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Leading and developing Gen Z teachers through crisis

Throughout history there have always defining moments for different generations. For the Baby Boomers it was the Moon Landing. For Generation X it was the Stock Market Crash and for the Millennials it was September 11. For the emerging generations – Generation Z (born 1995-2009) and Generation Alpha (born since 2010) – it might have been Donald Trump’s election or Brexit, until COVID-19 took hold of the world in 2020.

From how we work, to how we shop, engage in community, learn, educate, contribute and lead, COVID-19 and the response is marking a significant societal shift. The impacts of which will be felt even after the virus is kept under control. All of this change is truly unprecedented, especially for the younger generations who have only read about similar responses to a crisis of this scale in history books.

While people of all generations have been impacted by COVID-19, it stands to define those who are coming of age during it. Both the virus itself and the response has already influenced the next generation’s sentiment, behaviour and lifestyle, with half of Generation Z (48%) saying the COVID-19 impact has had a substantial impact on their life (compared to 45% Gen Y, 36% Gen X and 18% of Baby Boomers).

While these uncertain times can cause justified anxiety and concern, it is also in these times that we see community and human connectedness shining brightly. In challenging times, we see the positive and resilient aspects of the human spirit as we come together to respond to a changing world. This is true of the emerging generations as well, as this once in a century crisis stands to shape them and their future.

Sentiment in a changing context

The response to COVID-19 has been global in its nature and in a state of constant change. Because of the uncertainty and widespread implications, it is a cause of anxiety and stress for many. This is even truer for the emerging generations. Having never lived through an event like this, Generation Z and Generation Y feel greater uncertainty than their older counterparts. When asked about the future, one in two Gen Zeds (51%) feel extremely or very uncertain, compared to 46% Gen Y, 38% Gen X and 27% Baby Boomers. Generation Z are also more likely to feel anxious, frustrated, overwhelmed, confused, and unprepared about the unfolding COVID-19 situation than any other generation.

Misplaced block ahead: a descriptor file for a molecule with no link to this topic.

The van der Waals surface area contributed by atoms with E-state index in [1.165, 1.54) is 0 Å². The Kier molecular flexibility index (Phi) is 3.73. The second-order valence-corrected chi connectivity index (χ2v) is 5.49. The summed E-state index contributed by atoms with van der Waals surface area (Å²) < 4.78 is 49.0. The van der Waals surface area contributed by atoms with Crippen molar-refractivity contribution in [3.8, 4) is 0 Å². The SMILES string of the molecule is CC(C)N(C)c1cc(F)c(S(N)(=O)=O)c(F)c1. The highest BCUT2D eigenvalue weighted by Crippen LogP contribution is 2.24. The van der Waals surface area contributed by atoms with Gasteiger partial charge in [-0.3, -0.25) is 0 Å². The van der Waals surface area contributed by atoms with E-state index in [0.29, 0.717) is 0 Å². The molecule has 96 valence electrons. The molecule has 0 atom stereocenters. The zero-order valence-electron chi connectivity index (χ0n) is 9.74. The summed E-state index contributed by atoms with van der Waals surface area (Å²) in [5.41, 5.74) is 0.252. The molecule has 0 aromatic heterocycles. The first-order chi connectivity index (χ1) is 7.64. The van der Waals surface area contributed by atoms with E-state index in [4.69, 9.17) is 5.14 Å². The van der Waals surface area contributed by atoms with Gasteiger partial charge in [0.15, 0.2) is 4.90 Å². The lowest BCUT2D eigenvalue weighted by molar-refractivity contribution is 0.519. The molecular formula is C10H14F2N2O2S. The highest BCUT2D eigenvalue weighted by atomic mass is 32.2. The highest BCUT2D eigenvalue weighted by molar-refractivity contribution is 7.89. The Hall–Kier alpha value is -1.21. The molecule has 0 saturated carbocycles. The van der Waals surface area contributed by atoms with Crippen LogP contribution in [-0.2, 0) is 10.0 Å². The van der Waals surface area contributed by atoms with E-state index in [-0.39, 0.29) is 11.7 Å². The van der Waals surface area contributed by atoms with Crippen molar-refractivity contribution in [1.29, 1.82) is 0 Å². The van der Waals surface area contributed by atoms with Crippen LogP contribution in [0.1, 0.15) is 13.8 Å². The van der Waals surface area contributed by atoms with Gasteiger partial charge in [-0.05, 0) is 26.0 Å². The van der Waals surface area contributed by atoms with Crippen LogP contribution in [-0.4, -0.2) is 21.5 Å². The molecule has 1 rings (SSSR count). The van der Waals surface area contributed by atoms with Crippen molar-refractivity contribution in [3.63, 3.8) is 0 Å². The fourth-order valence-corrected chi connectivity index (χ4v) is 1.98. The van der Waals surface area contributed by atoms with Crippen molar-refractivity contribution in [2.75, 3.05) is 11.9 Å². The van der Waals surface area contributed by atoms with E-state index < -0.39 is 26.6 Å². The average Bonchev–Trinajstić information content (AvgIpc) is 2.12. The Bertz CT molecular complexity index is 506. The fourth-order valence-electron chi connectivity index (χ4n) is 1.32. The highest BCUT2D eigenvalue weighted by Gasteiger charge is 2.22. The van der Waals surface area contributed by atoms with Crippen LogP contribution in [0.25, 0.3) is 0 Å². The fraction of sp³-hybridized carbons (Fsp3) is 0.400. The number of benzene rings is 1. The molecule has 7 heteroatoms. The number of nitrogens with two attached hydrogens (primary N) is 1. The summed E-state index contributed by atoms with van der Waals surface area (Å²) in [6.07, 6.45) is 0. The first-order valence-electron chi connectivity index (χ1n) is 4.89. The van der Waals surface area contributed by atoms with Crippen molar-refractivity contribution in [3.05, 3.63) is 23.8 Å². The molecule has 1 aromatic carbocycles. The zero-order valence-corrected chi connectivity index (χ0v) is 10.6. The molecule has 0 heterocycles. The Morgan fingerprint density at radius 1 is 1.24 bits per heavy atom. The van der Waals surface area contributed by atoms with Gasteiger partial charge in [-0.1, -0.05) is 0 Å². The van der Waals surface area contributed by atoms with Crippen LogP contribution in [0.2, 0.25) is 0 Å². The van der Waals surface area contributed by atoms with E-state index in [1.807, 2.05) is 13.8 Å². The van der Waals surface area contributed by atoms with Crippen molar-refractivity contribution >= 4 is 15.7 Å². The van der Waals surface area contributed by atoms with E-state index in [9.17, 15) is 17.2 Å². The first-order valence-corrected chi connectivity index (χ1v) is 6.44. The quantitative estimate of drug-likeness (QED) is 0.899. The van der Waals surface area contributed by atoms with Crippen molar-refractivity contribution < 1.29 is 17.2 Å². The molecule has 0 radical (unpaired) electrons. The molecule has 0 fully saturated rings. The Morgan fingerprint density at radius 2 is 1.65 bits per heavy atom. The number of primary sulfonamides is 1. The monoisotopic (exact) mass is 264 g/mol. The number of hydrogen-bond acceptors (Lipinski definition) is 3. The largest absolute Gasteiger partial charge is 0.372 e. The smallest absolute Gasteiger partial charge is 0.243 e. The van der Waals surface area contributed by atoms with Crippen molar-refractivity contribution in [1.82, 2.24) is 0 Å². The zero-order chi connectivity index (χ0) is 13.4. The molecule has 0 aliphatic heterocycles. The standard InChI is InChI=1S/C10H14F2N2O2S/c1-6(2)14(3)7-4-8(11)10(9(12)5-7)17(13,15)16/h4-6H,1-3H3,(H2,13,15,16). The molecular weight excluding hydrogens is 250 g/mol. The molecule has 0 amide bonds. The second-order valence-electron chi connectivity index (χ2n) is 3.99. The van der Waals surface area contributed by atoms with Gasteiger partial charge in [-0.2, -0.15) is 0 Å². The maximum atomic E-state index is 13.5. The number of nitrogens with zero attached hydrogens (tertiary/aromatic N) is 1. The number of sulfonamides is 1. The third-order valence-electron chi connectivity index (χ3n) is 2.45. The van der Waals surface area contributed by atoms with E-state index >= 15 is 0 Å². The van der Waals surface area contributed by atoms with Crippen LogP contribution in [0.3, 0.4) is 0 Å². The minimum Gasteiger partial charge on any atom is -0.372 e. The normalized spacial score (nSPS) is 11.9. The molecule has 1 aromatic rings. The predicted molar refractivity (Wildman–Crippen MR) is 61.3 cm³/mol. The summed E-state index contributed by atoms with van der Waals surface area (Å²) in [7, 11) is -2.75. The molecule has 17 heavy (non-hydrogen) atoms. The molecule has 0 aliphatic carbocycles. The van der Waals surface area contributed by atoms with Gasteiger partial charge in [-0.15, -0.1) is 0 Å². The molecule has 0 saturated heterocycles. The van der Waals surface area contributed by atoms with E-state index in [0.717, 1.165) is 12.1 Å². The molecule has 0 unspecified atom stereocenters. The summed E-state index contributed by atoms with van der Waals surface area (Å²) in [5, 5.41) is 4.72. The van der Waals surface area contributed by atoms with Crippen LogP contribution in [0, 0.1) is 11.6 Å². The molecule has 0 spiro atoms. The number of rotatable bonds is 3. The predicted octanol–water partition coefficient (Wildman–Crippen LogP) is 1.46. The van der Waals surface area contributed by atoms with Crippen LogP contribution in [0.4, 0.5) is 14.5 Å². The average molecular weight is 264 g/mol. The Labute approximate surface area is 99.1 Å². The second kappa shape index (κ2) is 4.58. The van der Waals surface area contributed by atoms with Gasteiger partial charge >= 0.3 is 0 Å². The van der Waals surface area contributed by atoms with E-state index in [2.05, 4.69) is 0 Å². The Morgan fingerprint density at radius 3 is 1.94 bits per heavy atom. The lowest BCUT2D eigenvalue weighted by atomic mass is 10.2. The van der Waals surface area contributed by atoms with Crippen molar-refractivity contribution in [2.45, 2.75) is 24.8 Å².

Leading Gen Z teachers through a crisis

The emerging generations are the most uncertain about the future, having never lived through a crisis of this scale or magnitude before. Therefore, it is important for leaders within the education sector to provide context, reassurance and leadership. According to our research, the most important qualities of a leader during a crisis are being completely open and honest with sharing information, being prepared to make tough calls, make them early and back themselves and leading with strength and communicating confidence.

This type of leadership is especially important in the education sector among a generation of teachers who may be in their first or second year of employment. COVID-19 is significantly impacting Generation Z today and into the future, for they are currently our youngest employees and over the next decade they will move to comprise a third of the workforce. Our research has also shown that younger employees look for professional development and opportunities for advancement in their workplace, so prioritising the development of younger teachers is an important attraction and retention strategy.

Ensuring that clear and confident communication is maintained will help these generations to understand the changes around them and be best positioned to respond in the future. Another way we can lead the next generation is to be aware of the fact they feel less emotionally resilient than older generations. In times of uncertainty and change, it is important for leaders to be checking in with teachers regularly about their wellbeing. This is even truer for the emerging generations who have indicated they feel less emotionally resilient and more uncertain about the unfolding COVID-19 situation than their older counterparts.

Tags: Education Future |

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